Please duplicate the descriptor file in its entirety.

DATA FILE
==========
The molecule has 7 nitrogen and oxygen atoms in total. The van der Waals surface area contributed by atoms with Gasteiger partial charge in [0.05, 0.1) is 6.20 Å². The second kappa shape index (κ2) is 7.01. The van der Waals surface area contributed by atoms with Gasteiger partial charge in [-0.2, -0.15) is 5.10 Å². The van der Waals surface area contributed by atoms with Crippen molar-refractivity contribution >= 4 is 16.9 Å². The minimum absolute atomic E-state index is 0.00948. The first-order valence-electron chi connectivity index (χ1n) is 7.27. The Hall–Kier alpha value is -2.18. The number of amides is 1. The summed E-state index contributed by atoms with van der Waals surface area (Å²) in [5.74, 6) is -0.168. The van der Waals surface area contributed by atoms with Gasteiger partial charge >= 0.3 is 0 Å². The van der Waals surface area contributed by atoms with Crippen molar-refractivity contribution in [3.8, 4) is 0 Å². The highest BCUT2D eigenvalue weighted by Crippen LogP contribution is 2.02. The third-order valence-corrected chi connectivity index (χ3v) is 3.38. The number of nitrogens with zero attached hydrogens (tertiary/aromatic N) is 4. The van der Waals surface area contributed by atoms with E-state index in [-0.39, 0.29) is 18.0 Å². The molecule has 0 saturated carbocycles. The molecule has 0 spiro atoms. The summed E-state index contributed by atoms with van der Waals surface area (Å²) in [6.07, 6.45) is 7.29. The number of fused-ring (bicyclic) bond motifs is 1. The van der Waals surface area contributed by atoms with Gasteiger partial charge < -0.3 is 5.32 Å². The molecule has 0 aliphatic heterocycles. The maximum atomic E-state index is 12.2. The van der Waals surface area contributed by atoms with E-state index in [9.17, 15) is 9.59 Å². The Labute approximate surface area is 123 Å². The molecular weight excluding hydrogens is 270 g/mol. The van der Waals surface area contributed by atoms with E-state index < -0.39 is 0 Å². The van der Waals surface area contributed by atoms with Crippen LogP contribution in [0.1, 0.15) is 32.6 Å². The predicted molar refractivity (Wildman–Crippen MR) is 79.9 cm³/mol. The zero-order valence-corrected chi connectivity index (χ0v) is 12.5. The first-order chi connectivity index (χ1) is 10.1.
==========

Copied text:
The molecule has 7 nitrogen and oxygen atoms in total. The van der Waals surface area contributed by atoms with Gasteiger partial charge in [0.05, 0.1) is 6.20 Å². The second kappa shape index (κ2) is 7.01. The van der Waals surface area contributed by atoms with Gasteiger partial charge in [-0.2, -0.15) is 5.10 Å². The van der Waals surface area contributed by atoms with Crippen molar-refractivity contribution >= 4 is 16.9 Å². The minimum absolute atomic E-state index is 0.00948. The first-order valence-electron chi connectivity index (χ1n) is 7.27. The Hall–Kier alpha value is -2.18. The number of amides is 1. The summed E-state index contributed by atoms with van der Waals surface area (Å²) in [5.74, 6) is -0.168. The van der Waals surface area contributed by atoms with Gasteiger partial charge >= 0.3 is 0 Å². The van der Waals surface area contributed by atoms with Crippen molar-refractivity contribution in [3.8, 4) is 0 Å². The highest BCUT2D eigenvalue weighted by Crippen LogP contribution is 2.02. The third-order valence-corrected chi connectivity index (χ3v) is 3.38. The number of nitrogens with zero attached hydrogens (tertiary/aromatic N) is 4. The van der Waals surface area contributed by atoms with E-state index in [-0.39, 0.29) is 18.0 Å². The molecule has 0 saturated carbocycles. The molecule has 0 spiro atoms. The summed E-state index contributed by atoms with van der Waals surface area (Å²) in [6.07, 6.45) is 7.29. The number of fused-ring (bicyclic) bond motifs is 1. The van der Waals surface area contributed by atoms with Gasteiger partial charge < -0.3 is 5.32 Å². The molecule has 0 aliphatic heterocycles. The maximum atomic E-state index is 12.2. The van der Waals surface area contributed by atoms with E-state index in [9.17, 15) is 9.59 Å². The Labute approximate surface area is 123 Å². The molecular weight excluding hydrogens is 270 g/mol. The van der Waals surface area contributed by atoms with E-state index < -0.39 is 0 Å². The van der Waals surface area contributed by atoms with Crippen LogP contribution in [0.1, 0.15) is 32.6 Å². The predicted molar refractivity (Wildman–Crippen MR) is 79.9 cm³/mol. The zero-order valence-corrected chi connectivity index (χ0v) is 12.5. The first-order chi connectivity index (χ1) is 10.1.